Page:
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I understand that the double-exponential integral $$ F(a,b,C) := \int_{C}^\infty \exp(-a \exp(b x)) \, dx \quad \text{(with $a,b>0$ and $C \geq 0$)} $$ can in general not be solved in closed-form.

I wonder wether there are 'simple expressions' in terms of $a,b,C$ as upper and lower bounds for $F(a,b,C)$ available?

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    $\begingroup$ I think the Ei(x) function helps you. $\endgroup$
    – mick
    Jul 3 '15 at 14:18
  • $\begingroup$ you may use the fact that the integral is clearly dominated from the values of $x$ near $C$ $\endgroup$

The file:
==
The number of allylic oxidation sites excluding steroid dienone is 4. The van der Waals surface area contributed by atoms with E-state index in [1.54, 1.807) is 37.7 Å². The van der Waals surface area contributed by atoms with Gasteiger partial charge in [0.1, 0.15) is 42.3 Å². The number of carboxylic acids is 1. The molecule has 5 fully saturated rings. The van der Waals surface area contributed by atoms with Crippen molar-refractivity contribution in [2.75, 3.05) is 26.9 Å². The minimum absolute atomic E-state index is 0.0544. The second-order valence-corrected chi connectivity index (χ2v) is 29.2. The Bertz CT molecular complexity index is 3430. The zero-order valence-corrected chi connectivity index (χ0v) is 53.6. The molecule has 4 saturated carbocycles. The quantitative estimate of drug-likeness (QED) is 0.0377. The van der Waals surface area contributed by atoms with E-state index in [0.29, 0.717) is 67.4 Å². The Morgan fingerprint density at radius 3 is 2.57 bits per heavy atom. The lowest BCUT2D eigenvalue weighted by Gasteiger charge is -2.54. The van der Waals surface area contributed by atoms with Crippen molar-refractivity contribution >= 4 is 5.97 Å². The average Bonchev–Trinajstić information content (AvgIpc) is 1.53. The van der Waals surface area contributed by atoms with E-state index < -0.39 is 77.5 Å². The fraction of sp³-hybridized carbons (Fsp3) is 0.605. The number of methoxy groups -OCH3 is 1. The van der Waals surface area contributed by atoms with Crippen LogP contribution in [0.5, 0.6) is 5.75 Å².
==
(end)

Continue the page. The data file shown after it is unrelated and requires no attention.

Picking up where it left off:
– tired
    Jul 3 '15 at 15:18
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Replace $x$ with $\frac{y}{b}$, then $y$ with $\log z$. Then you are left with an exponential integral, for which there are many well-known approximations, for instance the one given by the Gauss continued fraction.

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